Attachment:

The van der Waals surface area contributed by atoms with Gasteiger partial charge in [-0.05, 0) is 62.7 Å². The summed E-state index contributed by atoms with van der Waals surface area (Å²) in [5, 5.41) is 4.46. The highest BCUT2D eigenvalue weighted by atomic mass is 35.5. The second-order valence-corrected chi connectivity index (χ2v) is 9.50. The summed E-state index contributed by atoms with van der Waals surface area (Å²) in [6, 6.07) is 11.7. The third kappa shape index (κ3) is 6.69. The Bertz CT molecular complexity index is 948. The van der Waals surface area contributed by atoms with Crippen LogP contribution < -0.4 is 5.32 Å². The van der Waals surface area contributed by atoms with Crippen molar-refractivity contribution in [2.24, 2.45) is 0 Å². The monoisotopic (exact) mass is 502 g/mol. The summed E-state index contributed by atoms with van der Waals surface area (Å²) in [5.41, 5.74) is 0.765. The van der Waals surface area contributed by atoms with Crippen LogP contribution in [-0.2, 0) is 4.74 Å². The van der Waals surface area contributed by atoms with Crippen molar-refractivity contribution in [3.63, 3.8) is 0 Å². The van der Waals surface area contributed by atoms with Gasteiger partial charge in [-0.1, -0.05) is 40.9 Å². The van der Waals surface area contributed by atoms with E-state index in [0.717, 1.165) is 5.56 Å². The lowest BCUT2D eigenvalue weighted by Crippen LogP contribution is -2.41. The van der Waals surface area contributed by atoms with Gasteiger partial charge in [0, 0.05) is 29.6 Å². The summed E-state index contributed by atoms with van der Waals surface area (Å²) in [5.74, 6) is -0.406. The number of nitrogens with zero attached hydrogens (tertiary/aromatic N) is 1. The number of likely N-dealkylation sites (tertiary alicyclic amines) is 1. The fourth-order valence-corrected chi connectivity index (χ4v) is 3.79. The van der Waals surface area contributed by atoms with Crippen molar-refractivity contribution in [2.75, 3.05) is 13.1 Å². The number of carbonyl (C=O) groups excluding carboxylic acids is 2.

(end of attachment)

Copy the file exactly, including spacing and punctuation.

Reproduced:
The van der Waals surface area contributed by atoms with Gasteiger partial charge in [-0.05, 0) is 62.7 Å². The summed E-state index contributed by atoms with van der Waals surface area (Å²) in [5, 5.41) is 4.46. The highest BCUT2D eigenvalue weighted by atomic mass is 35.5. The second-order valence-corrected chi connectivity index (χ2v) is 9.50. The summed E-state index contributed by atoms with van der Waals surface area (Å²) in [6, 6.07) is 11.7. The third kappa shape index (κ3) is 6.69. The Bertz CT molecular complexity index is 948. The van der Waals surface area contributed by atoms with Crippen LogP contribution < -0.4 is 5.32 Å². The van der Waals surface area contributed by atoms with Crippen molar-refractivity contribution in [2.24, 2.45) is 0 Å². The monoisotopic (exact) mass is 502 g/mol. The summed E-state index contributed by atoms with van der Waals surface area (Å²) in [5.41, 5.74) is 0.765. The van der Waals surface area contributed by atoms with Crippen LogP contribution in [-0.2, 0) is 4.74 Å². The van der Waals surface area contributed by atoms with Crippen molar-refractivity contribution in [3.63, 3.8) is 0 Å². The van der Waals surface area contributed by atoms with Gasteiger partial charge in [-0.1, -0.05) is 40.9 Å². The van der Waals surface area contributed by atoms with E-state index in [0.717, 1.165) is 5.56 Å². The lowest BCUT2D eigenvalue weighted by Crippen LogP contribution is -2.41. The van der Waals surface area contributed by atoms with Gasteiger partial charge in [0, 0.05) is 29.6 Å². The summed E-state index contributed by atoms with van der Waals surface area (Å²) in [5.74, 6) is -0.406. The number of nitrogens with zero attached hydrogens (tertiary/aromatic N) is 1. The number of likely N-dealkylation sites (tertiary alicyclic amines) is 1. The fourth-order valence-corrected chi connectivity index (χ4v) is 3.79. The van der Waals surface area contributed by atoms with Crippen molar-refractivity contribution in [2.75, 3.05) is 13.1 Å². The number of carbonyl (C=O) groups excluding carboxylic acids is 2.